A general view of Issoire
|o Mayor (2008–2014)||Jacques Magne|
|19.69 km2 (7.60 sq mi)|
|o Density||770/km2 (2,000/sq mi)|
|Time zone||UTC+01:00 (CET)|
|o Summer (DST)||UTC+02:00 (CEST)|
|Elevation||360-560 m (1,180-1,840 ft) |
(avg. 386 m or 1,266 ft)
|1 French Land Register data, which excludes lakes, ponds, glaciers > 1 km2 (0.386 sq mi or 247 acres) and river estuaries.|
Issoire is located on the Couze River, near its junction with the Allier, 40 km (25 mi) SSE of Clermont-Ferrand on the Paris-Lyon-Méditerranée railway to Nîmes. Issoire is situated in one of the fertile plains of the Petites Limagnes--basins that follow the Allier River from its source in the Massif Central to the Grande Limagne north of Clermont-Ferrand and on to the Loire.
Issoire (Iciodurum) is said to have been founded by the Arverni, and in Roman times rose to some reputation for its schools. In the 5th century the Christian community established there by Stremonius in the same century was overthrown by the fury of the Vandals.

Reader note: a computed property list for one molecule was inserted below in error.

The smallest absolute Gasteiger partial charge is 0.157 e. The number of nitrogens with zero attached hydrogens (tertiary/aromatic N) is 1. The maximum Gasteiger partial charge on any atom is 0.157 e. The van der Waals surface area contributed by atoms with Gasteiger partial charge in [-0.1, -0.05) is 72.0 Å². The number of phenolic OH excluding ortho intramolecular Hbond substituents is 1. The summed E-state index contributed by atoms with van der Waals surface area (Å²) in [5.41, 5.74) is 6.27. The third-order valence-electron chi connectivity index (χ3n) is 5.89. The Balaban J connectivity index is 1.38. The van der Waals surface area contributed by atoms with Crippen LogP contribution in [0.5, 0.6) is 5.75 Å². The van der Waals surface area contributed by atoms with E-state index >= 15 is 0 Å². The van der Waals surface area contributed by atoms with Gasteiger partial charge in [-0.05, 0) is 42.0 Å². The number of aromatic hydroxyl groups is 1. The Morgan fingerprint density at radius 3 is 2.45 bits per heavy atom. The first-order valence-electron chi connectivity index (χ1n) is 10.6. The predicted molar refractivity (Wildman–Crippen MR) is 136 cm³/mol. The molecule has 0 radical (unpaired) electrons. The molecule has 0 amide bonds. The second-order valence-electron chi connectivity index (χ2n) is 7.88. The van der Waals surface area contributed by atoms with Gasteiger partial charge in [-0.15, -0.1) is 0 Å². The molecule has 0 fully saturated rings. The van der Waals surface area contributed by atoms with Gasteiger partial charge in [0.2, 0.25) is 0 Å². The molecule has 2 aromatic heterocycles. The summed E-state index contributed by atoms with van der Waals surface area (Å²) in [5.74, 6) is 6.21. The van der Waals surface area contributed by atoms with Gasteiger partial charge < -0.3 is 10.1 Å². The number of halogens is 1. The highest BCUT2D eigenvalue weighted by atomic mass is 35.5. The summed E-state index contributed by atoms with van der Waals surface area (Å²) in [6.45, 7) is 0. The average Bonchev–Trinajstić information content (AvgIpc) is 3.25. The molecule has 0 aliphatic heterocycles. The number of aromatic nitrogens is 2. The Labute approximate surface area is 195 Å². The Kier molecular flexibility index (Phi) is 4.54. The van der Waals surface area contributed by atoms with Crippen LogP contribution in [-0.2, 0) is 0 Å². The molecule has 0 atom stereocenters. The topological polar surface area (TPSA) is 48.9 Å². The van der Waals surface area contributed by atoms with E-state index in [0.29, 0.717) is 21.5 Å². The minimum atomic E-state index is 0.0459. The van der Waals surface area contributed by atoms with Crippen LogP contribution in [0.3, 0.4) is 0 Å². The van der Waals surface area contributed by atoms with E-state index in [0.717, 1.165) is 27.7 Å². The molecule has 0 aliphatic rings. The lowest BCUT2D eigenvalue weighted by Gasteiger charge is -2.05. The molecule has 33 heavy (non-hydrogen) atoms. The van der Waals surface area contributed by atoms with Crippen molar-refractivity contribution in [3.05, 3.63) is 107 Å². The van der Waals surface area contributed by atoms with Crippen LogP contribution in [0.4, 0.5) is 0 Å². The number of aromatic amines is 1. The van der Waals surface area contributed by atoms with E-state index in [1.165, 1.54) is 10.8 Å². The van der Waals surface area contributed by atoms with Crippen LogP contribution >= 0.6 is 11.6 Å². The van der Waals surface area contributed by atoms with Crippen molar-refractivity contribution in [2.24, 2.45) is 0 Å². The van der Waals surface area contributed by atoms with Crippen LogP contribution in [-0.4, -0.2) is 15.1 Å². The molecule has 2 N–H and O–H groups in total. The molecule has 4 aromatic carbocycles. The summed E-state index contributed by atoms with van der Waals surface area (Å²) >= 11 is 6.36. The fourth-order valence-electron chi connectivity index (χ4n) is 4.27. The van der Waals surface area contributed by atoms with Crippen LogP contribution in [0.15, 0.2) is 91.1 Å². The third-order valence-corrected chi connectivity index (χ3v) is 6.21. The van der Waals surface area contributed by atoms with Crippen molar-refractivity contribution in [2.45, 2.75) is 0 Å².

During the religious wars of the Reformation, Issoire suffered very severely. Merle, the leader of the Protestants, captured the town in 1574, and treated the inhabitants with great cruelty. The Roman Catholics retook it in 1577, and the ferocity of their retaliation may be inferred from the inscription "Ici fut Issoire" ("Here was Issoire") carved on a pillar which was raised on the site of the town. In the contest between the Leaguers and Henry IV, Issoire sustained further sieges, and never wholly regained its early prosperity.
Voxan motorcycles were manufactured at Issoire. Also, tourists often visit the village to see the church of Saint-Austremoine.
The church of Saint-Austremoine is built on the site of an older chapel raised over the tomb of St. Austremoine (Stremonius), and affords an excellent specimen of the Romanesque architecture of Auvergne. There is also a clock tower and the museum of the philosopher's stone.
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